The resemblance between Gwyn Knowlton and her daughter Whitney Gordon-Stalker is evident.

Their expressions are friendly and warm, but you can also see they are bracing for the oncoming months of back-to-back work, serving an average of 2,000 guests a day at Gwyn’s High Alpine.

And this year, their faces cannot hide a trace of sadness. After 40 years, the family-run restaurant will close its doors at the end of the ski season as Aspen Skiing Co. takes over the 20,000-square-foot establishment at Snowmass Ski Area. In 2016, the ski company funded a major, $6 million remodel of the space and announced in 2018 it would assume operations at the end of Gwyn’s lease. Details of the future mid-mountain restaurant are still under wraps.

Knowlton, now a grandmother of four, is fresh off a knee injury from the new zipline in Snowmass. And yet she still hikes to work every morning, taking in the 10,500-foot view of her home mountain in the quiet sunrise before her hectic day begins. “For me, the mountain and that early morning beauty are just gorgeous,” she says.

Knowlton is just as involved in the day-to-day operations of her namesake restaurant as she was in the early years when she and then-husband George Gordon opened the doors in the winter of 1979. “My favorite is, ‘Oh my gosh, there’s really a Gwyn?’” says Gordon-Stalker of guests’ reactions when they learn of the restaurant’s rich history. The family’s pride in what they do shows through in the welcoming atmosphere for both newcomers and many repeat customers.

The restaurant was nearly called Naked Lady after a nearby ski run, but a family friend passed along some advice to the couple. “He said, ‘There is a certain amount of pride that comes with your name on the sign,’” recalls Knowlton. The couple quickly agreed they preferred the ring of “Gwyn’s,” but don’t worry—Gordon was given an eponymous burger on the menu.

Early Years


Gwyn’s High Alpine at Snowmass Ski Area in its early days.

Knowlton and Gordon built their restaurant and their family quickly. By 1983, they had two daughters, Whitney and Tracey.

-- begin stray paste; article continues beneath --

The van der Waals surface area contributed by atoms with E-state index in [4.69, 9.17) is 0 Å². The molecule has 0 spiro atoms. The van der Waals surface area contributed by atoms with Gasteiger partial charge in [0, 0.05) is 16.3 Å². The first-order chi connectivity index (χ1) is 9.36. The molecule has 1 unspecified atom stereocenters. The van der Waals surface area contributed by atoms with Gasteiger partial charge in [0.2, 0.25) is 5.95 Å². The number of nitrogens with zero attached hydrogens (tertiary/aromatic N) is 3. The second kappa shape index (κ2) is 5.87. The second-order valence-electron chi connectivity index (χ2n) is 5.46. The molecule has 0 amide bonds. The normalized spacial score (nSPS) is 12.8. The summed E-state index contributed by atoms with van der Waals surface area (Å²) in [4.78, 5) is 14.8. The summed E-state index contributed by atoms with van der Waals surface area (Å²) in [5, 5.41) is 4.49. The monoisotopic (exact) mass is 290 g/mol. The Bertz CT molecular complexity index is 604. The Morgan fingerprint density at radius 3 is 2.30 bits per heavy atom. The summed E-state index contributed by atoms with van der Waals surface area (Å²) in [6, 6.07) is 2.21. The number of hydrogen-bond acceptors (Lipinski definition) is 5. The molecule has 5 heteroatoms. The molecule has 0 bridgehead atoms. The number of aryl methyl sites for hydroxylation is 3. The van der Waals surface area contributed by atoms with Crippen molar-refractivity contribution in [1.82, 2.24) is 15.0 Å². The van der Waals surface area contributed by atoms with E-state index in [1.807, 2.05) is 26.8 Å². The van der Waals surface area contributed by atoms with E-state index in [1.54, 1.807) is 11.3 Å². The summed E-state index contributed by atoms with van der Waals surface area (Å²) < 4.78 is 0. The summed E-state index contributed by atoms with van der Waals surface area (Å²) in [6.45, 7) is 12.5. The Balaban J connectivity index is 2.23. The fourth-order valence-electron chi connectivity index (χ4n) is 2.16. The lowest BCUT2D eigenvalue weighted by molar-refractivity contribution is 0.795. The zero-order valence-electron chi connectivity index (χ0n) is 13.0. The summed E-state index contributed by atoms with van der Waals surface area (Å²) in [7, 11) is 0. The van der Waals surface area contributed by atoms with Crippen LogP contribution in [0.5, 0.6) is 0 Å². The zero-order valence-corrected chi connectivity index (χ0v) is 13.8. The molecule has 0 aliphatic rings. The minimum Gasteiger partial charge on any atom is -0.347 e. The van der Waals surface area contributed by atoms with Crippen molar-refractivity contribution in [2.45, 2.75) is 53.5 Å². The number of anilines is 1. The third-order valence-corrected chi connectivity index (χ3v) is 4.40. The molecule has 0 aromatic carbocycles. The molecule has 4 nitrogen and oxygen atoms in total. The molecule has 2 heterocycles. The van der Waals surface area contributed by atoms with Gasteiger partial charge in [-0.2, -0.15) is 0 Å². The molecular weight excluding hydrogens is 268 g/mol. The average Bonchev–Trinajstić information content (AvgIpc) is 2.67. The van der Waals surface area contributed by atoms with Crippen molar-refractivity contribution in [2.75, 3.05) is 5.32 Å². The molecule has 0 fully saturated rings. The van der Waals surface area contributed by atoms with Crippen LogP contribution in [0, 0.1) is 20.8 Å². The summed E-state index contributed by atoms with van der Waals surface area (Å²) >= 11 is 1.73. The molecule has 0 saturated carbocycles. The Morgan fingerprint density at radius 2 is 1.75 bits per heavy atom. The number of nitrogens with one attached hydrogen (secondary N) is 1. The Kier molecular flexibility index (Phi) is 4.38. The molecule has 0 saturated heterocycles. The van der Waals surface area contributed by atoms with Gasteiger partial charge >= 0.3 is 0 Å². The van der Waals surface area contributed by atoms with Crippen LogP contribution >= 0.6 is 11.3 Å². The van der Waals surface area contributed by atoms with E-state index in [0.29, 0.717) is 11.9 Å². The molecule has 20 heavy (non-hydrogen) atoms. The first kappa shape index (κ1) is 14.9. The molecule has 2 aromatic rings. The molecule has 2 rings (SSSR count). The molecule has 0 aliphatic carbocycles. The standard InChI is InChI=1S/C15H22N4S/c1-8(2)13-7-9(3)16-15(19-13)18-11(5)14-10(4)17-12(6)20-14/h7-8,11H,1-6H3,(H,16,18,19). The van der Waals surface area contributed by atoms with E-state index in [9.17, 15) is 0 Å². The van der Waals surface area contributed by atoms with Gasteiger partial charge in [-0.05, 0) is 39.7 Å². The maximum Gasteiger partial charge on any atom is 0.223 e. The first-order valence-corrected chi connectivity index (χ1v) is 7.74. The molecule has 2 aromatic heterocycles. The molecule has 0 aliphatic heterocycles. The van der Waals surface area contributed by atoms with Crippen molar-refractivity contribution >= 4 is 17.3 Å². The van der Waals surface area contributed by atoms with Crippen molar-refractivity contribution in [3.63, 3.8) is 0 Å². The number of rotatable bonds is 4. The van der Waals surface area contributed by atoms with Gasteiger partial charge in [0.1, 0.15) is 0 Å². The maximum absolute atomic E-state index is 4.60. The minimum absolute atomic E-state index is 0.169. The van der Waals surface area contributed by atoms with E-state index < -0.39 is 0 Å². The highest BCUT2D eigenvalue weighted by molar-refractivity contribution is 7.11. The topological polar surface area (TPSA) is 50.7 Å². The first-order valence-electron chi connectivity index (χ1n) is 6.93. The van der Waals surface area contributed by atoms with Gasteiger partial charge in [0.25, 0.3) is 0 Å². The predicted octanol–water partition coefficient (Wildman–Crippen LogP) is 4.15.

“I have no idea how we did it,” says Knowlton of the restaurant’s first few years.

“I still feel that way,” adds Gordon-Stalker.

Knowlton and Gordon had both operated separate restaurants at Aspen Highlands before the mountain was incorporated into the Aspen Skiing Company. When presented with an opportunity to run a restaurant together at Snowmass, the couple obliged.

“It was good to have two separate restaurants to begin with and then come together,” says Knowlton. “We developed our own styles and what we were good at, and now it’s really complementary as to who does what in the business.”

The family lived in an apartment above Gwyn’s, where the babies would bathe in a soup kettle. During work hours, the girls were placed in a crate and plopped in front of the kitchen staff.

From early on, Knowlton set the restaurant apart by offering a fine-dining component as she had experienced in Europe. She took it upon herself to elevate the menu as well. “I got really interested in nurturing and trying new things,” she says. And skiers noticed. “The reputation of the restaurant changed pretty radically over a short period of time,” says Knowlton.

She credits the advent of the high-speed quad chairlift (which allowed skiers and riders to lap the mountain faster) for tiring folks to the point that loosening their boots and relaxing at lunch sounded appealing.

All in the Family


George Gordon and Gwyn Knowlton with Whitney in 1982.

Shortly after realizing that living at work means there is always another task, the family moved out of the restaurant and commuted by snowmobile every morning at 6 a.m. The girls would help inside the kitchen for an hour or two before heading to school. Gordon-Stalker liked to bake, while her sister would help peel the skin off the duck for a popular dish from the restaurant’s early years. “‘My dad said he should’ve had more kids to help out,” jokes Gordon-Stalker. “It’s the craziest thing, but it was our reality.”